Participants discussed what made the pandemic fundamentally different from other crises, highlighting the sheer scale of the impacts, but also its character. When the whole economy is set to shrink, it is more imperative than ever to think in a structured way about how to respond. It is a global joint challenge. We need to pool our efforts, and strengthen the UN system, for despite its inefficiencies, it is still a formidable normative actor. We need to look at how we use the resources that we mobilise, recognising they will be more scarce in the future. We must deal with systemic challenges that we know are there, to make it more just in the future. Participants noted that if the international community had fully implemented the WPS agenda already, the impact of the pandemic would not have been so gendered. Unfortunately, there has not been a single case where a response plan was properly gendered.
Need for flexible funding
Ambassador Skare noted that the pandemic acted as a kind of wake up call, and highlighted in particular the necessity to re-examine funding mechanisms—both in terms of process, but also given the likely reduced overall availability of funding.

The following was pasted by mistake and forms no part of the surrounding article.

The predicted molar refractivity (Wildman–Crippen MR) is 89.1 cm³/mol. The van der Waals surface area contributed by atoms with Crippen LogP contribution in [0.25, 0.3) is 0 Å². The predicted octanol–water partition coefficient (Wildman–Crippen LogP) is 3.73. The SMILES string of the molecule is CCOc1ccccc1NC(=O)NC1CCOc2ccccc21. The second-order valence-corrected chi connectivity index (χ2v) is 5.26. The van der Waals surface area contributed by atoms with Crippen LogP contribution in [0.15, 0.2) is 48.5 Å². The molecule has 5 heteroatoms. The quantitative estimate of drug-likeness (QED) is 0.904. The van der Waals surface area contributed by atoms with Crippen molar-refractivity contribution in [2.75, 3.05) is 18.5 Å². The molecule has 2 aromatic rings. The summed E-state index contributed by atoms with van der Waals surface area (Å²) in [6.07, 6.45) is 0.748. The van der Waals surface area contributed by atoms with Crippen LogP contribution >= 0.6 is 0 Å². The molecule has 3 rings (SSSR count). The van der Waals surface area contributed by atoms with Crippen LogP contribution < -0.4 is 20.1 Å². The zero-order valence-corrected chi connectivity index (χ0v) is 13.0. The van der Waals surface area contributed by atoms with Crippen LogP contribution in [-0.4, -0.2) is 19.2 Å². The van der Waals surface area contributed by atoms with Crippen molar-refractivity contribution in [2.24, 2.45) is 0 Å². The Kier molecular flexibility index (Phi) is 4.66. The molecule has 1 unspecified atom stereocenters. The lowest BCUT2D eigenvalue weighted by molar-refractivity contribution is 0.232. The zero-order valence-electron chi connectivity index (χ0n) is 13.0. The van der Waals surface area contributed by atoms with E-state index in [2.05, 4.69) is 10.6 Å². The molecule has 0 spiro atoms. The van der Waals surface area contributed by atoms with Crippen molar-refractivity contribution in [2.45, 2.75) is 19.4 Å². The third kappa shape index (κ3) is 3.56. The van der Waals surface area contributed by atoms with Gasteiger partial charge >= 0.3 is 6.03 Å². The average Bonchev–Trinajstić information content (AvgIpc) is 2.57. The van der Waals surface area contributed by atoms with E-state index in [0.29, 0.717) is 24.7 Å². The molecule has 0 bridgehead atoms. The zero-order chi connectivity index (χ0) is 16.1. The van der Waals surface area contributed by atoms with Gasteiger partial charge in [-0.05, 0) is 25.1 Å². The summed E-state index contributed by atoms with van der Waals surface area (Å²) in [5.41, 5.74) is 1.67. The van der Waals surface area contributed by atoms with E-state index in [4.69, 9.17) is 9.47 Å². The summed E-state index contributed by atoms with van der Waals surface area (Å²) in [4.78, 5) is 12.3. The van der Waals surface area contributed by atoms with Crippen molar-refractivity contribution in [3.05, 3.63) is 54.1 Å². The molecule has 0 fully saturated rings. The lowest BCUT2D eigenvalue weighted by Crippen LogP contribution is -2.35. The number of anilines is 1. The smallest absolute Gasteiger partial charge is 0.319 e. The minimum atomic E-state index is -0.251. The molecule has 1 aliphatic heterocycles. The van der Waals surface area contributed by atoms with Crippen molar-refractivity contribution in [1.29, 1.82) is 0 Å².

Participants agreed, and further argued that we need to change funding models for development partner organisations, who in the midst of a pandemic that severely affects their operations, are still being required to shoulder administrative burdens such as scanning receipts, despite not having access to their offices, all while continuing to deliver the same programmes. These issues are exacerbated in fragile and conflict-affected states. GAPS has a guide on such funding mechanisms.
How to prioritise?
Participants questioned how to prioritise funding, given the many angles around the WPS agenda and gender inequality that need to be addressed. Various solutions were put forth, including reaching out to grassroots and civil society organisations to determine what is really needed. However, missions identified women’s participation as a fundamental starting point.
Participation… and protection